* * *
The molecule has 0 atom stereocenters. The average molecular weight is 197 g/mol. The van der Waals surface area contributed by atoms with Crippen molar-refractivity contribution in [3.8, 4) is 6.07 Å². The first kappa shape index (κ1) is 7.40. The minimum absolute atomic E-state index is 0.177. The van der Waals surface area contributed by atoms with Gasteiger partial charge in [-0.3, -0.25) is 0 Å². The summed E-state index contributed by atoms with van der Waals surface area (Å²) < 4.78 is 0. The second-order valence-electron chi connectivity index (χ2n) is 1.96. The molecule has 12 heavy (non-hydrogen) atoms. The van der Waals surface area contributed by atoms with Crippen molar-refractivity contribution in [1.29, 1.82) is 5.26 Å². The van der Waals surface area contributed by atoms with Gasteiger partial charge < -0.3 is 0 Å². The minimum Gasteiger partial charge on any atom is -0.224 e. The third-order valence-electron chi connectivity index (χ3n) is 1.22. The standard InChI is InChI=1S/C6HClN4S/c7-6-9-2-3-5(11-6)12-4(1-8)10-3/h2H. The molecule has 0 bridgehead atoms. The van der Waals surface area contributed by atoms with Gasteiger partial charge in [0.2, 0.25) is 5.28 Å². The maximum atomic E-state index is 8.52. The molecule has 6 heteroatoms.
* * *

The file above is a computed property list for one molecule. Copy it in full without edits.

The molecule has 0 atom stereocenters. The average molecular weight is 197 g/mol. The van der Waals surface area contributed by atoms with Crippen molar-refractivity contribution in [3.8, 4) is 6.07 Å². The first kappa shape index (κ1) is 7.40. The minimum absolute atomic E-state index is 0.177. The van der Waals surface area contributed by atoms with Gasteiger partial charge in [-0.3, -0.25) is 0 Å². The summed E-state index contributed by atoms with van der Waals surface area (Å²) < 4.78 is 0. The second-order valence-electron chi connectivity index (χ2n) is 1.96. The molecule has 12 heavy (non-hydrogen) atoms. The van der Waals surface area contributed by atoms with Crippen molar-refractivity contribution in [1.29, 1.82) is 5.26 Å². The van der Waals surface area contributed by atoms with Gasteiger partial charge < -0.3 is 0 Å². The minimum Gasteiger partial charge on any atom is -0.224 e. The third-order valence-electron chi connectivity index (χ3n) is 1.22. The standard InChI is InChI=1S/C6HClN4S/c7-6-9-2-3-5(11-6)12-4(1-8)10-3/h2H. The molecule has 0 bridgehead atoms. The van der Waals surface area contributed by atoms with Gasteiger partial charge in [0.2, 0.25) is 5.28 Å². The maximum atomic E-state index is 8.52. The molecule has 6 heteroatoms.